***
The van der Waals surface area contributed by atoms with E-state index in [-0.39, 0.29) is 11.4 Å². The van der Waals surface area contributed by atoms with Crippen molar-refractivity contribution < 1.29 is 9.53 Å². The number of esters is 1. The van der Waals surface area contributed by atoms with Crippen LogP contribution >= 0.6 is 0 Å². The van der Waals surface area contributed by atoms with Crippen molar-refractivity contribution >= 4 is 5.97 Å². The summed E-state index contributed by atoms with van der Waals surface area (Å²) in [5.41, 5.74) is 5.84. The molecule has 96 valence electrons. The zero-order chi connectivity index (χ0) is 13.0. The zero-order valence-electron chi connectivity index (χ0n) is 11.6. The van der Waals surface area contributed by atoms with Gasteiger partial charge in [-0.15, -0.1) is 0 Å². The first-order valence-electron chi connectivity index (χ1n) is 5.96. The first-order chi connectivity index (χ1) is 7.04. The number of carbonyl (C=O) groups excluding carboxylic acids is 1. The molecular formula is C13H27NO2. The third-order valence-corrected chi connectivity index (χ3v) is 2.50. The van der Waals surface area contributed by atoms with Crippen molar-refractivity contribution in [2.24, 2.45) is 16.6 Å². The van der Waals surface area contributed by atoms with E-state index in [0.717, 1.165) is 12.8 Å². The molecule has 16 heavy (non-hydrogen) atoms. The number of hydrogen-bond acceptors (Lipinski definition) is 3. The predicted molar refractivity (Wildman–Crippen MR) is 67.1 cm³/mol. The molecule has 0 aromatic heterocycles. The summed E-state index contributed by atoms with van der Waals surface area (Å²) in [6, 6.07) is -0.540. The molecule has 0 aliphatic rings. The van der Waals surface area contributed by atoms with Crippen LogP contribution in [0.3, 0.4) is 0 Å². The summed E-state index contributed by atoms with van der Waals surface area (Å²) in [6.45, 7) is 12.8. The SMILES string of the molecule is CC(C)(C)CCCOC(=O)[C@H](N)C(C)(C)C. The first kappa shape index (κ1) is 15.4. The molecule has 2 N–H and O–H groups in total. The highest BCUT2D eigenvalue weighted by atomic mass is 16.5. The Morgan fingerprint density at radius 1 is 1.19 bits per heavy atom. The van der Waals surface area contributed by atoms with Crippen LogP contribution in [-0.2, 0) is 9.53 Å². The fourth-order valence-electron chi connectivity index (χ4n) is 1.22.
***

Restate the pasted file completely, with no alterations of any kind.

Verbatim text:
The van der Waals surface area contributed by atoms with E-state index in [-0.39, 0.29) is 11.4 Å². The van der Waals surface area contributed by atoms with Crippen molar-refractivity contribution < 1.29 is 9.53 Å². The number of esters is 1. The van der Waals surface area contributed by atoms with Crippen LogP contribution >= 0.6 is 0 Å². The van der Waals surface area contributed by atoms with Crippen molar-refractivity contribution >= 4 is 5.97 Å². The summed E-state index contributed by atoms with van der Waals surface area (Å²) in [5.41, 5.74) is 5.84. The molecule has 96 valence electrons. The zero-order chi connectivity index (χ0) is 13.0. The zero-order valence-electron chi connectivity index (χ0n) is 11.6. The van der Waals surface area contributed by atoms with Gasteiger partial charge in [-0.15, -0.1) is 0 Å². The first-order valence-electron chi connectivity index (χ1n) is 5.96. The first-order chi connectivity index (χ1) is 7.04. The number of carbonyl (C=O) groups excluding carboxylic acids is 1. The molecular formula is C13H27NO2. The third-order valence-corrected chi connectivity index (χ3v) is 2.50. The van der Waals surface area contributed by atoms with Crippen molar-refractivity contribution in [2.24, 2.45) is 16.6 Å². The van der Waals surface area contributed by atoms with E-state index in [0.717, 1.165) is 12.8 Å². The molecule has 16 heavy (non-hydrogen) atoms. The number of hydrogen-bond acceptors (Lipinski definition) is 3. The predicted molar refractivity (Wildman–Crippen MR) is 67.1 cm³/mol. The molecule has 0 aromatic heterocycles. The summed E-state index contributed by atoms with van der Waals surface area (Å²) in [6, 6.07) is -0.540. The molecule has 0 aliphatic rings. The van der Waals surface area contributed by atoms with Crippen LogP contribution in [0.3, 0.4) is 0 Å². The summed E-state index contributed by atoms with van der Waals surface area (Å²) in [6.45, 7) is 12.8. The SMILES string of the molecule is CC(C)(C)CCCOC(=O)[C@H](N)C(C)(C)C. The first kappa shape index (κ1) is 15.4. The molecule has 2 N–H and O–H groups in total. The highest BCUT2D eigenvalue weighted by atomic mass is 16.5. The Morgan fingerprint density at radius 1 is 1.19 bits per heavy atom. The van der Waals surface area contributed by atoms with Crippen LogP contribution in [-0.2, 0) is 9.53 Å². The fourth-order valence-electron chi connectivity index (χ4n) is 1.22.